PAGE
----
HOUSE OF REPRESENTATIVES

PARLIAMENTARY PRIVILEGE

PROPOSED RESOLUTIONS

Explanatory Notes

These notes list the recommendations of the Joint Select Committee on Parliamentary Privilege on which the proposed resolutions are based, and indicate the nature of and the reasons for any proposed modifications of the terms of the Committee's recommendations.

Some of the Committee's recommendations were for amendments to the Standing Orders, but the following all take the form of resolutions, in accordance with the practice of trying new procedures by resolution before they are written into the Standing Orders. It may also be desirable to keep all the matters together rather than have them scattered through the Standing Orders.

The proposed resolutions have been drafted so as to be consistent with the Parliamentary Privileges Bill 1986 introduced by Mr President McClelland, passed by the Senate on 17 March 1987 and now before the House.

Minor changes to the wording of resolutions recommended by the Committee and changes to take account of parliamentary practice and phraseology are not noted.

Proposed resolution 1: Procedures to be observed by committees of the House for the protection of witnesses

Recommendation 35 of the Committee. The Committee substantially adopted a suggested resolution put to it by the Senate Department, which reflected practices already adopted by Senate committees. The following modifications have been suggested to the resolution recommended by the Committee.

(1) The resolution recommended by the Committee was limited to ``investigatory'' committees. There would seem to be no reason for not extending it to all committees.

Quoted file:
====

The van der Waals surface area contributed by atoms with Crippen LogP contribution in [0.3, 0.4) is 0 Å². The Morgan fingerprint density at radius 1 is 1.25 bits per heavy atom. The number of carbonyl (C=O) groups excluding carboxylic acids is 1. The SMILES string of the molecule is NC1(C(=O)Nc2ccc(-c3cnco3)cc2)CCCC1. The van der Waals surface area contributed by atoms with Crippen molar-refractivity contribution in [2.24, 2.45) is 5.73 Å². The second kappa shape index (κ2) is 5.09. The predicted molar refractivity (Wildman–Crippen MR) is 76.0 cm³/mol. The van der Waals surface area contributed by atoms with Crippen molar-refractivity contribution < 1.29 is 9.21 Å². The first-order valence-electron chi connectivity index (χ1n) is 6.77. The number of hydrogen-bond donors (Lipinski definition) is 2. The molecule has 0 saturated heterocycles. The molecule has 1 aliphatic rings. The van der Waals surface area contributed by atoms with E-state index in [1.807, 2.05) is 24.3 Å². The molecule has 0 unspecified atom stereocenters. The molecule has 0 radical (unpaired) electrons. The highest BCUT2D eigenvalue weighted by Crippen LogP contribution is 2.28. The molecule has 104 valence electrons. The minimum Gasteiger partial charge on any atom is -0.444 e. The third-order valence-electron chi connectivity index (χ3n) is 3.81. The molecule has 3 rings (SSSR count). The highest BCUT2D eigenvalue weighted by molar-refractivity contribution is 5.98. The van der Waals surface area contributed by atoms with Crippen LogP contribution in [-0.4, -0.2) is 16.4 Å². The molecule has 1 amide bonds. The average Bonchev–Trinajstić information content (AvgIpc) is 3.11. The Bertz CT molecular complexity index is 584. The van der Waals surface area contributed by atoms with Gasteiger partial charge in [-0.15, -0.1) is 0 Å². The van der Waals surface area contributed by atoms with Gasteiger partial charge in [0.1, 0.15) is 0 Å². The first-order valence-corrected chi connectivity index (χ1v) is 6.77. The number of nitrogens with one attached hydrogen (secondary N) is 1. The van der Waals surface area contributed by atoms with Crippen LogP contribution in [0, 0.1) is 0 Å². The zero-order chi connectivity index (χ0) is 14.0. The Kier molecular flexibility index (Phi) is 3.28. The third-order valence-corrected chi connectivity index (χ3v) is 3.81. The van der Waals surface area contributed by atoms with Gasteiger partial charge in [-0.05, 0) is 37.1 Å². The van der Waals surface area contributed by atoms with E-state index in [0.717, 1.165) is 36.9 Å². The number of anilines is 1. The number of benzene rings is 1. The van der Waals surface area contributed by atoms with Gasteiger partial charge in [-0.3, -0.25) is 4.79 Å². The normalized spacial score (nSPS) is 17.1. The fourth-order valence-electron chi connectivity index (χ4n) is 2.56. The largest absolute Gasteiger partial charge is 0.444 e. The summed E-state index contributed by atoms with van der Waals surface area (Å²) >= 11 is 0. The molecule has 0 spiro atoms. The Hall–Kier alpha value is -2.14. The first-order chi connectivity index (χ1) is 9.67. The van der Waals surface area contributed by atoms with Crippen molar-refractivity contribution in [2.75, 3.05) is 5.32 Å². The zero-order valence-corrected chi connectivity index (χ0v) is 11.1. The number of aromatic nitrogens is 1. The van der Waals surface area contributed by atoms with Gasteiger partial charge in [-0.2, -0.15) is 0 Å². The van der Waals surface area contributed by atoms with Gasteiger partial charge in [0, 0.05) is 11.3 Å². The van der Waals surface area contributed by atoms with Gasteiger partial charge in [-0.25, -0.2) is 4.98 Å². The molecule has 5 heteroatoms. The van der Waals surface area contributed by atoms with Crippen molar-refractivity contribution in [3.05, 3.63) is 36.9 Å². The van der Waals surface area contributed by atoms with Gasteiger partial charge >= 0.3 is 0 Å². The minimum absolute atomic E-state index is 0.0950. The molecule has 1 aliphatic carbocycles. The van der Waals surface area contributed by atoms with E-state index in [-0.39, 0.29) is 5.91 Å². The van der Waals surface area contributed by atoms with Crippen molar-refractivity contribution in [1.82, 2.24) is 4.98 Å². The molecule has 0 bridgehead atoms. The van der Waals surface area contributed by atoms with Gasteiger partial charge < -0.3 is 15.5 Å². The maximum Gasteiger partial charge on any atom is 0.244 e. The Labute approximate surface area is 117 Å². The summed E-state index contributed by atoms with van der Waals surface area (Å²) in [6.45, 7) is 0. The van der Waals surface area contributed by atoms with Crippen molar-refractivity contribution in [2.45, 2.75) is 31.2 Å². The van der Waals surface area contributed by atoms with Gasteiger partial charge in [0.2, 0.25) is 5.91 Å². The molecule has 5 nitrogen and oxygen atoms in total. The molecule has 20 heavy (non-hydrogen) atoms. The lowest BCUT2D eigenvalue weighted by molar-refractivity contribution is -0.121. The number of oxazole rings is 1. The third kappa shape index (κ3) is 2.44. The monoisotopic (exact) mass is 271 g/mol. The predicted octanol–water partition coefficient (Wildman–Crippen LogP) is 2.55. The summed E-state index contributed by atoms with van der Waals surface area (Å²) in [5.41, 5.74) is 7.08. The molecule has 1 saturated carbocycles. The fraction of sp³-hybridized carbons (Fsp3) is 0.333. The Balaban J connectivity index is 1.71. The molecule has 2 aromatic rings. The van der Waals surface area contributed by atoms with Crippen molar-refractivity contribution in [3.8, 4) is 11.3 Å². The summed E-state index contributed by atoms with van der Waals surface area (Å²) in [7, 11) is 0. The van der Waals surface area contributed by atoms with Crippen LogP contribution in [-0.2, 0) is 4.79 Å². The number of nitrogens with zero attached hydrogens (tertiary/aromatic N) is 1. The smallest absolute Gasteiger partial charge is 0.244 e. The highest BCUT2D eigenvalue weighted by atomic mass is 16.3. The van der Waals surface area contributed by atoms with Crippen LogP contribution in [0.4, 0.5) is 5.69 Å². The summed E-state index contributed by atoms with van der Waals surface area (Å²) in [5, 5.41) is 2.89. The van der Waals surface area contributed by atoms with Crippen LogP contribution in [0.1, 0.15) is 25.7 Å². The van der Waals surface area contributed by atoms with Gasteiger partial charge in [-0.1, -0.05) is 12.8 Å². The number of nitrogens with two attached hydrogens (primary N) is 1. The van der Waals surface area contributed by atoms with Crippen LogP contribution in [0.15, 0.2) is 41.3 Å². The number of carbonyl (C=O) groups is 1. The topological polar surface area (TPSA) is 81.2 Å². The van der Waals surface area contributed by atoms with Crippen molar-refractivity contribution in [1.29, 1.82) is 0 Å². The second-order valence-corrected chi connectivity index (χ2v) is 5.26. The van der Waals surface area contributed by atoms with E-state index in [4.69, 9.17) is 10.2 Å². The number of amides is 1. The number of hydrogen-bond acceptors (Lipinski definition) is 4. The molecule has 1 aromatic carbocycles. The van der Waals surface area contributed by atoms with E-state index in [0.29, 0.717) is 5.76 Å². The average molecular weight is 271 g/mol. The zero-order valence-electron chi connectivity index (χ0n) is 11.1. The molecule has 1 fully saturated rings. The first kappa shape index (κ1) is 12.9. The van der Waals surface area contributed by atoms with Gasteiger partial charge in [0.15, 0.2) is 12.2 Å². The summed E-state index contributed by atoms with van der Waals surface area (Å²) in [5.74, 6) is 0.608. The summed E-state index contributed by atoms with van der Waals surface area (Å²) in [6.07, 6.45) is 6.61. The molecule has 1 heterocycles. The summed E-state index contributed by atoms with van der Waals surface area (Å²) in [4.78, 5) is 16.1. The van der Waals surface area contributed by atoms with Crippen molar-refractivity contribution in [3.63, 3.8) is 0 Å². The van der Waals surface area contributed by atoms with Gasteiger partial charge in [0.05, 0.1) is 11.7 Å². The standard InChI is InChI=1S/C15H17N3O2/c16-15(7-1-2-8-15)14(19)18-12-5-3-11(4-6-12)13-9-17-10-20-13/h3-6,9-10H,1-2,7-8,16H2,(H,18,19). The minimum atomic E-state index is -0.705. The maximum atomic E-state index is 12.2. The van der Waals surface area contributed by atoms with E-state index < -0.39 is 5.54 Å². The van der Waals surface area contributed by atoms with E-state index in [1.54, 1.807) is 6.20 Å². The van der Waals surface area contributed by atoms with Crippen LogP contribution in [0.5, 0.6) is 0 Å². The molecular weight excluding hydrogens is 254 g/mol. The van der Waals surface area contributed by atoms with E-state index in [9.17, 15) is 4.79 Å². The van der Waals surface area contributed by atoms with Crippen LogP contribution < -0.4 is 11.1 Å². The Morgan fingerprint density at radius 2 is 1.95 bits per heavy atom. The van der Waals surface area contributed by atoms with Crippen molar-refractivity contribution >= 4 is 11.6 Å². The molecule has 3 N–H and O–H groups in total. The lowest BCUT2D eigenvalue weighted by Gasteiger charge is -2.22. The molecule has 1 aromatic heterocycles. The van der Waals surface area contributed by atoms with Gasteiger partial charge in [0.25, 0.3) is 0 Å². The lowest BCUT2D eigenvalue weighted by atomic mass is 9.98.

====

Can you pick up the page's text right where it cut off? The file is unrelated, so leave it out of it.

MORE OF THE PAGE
(2) Paragraph (5), referring to opportunity for witnesses to raise matters of concern to them before they give evidence, was not included in the Committee's recommendation, but it is suggested that it be included in the resolution.

(3) Paragraph (6) of the Committee's recommended resolution would require reasons for refusing a witness's application to be heard in camera to be given in public. It may well be that a witness would prefer not to have the reasons published, and this is reflected in the proposed resolution (paragraph (7)).

(4) Words have been added to paragraph (7) to make it clear that a witness may ask to give part of the witness's evidence in private session during the hearing of the witness's evidence. The witness may wish to answer a particular question in camera.

(5) Paragraph (9) has been altered to make it clear that it is the responsibility of the chairman to rule on the relevance and necessity of a particular question, but that it is open to the committee to deliberate in private session and to determine whether any particular question, the relevance or necessity of which has been questioned, should be asked.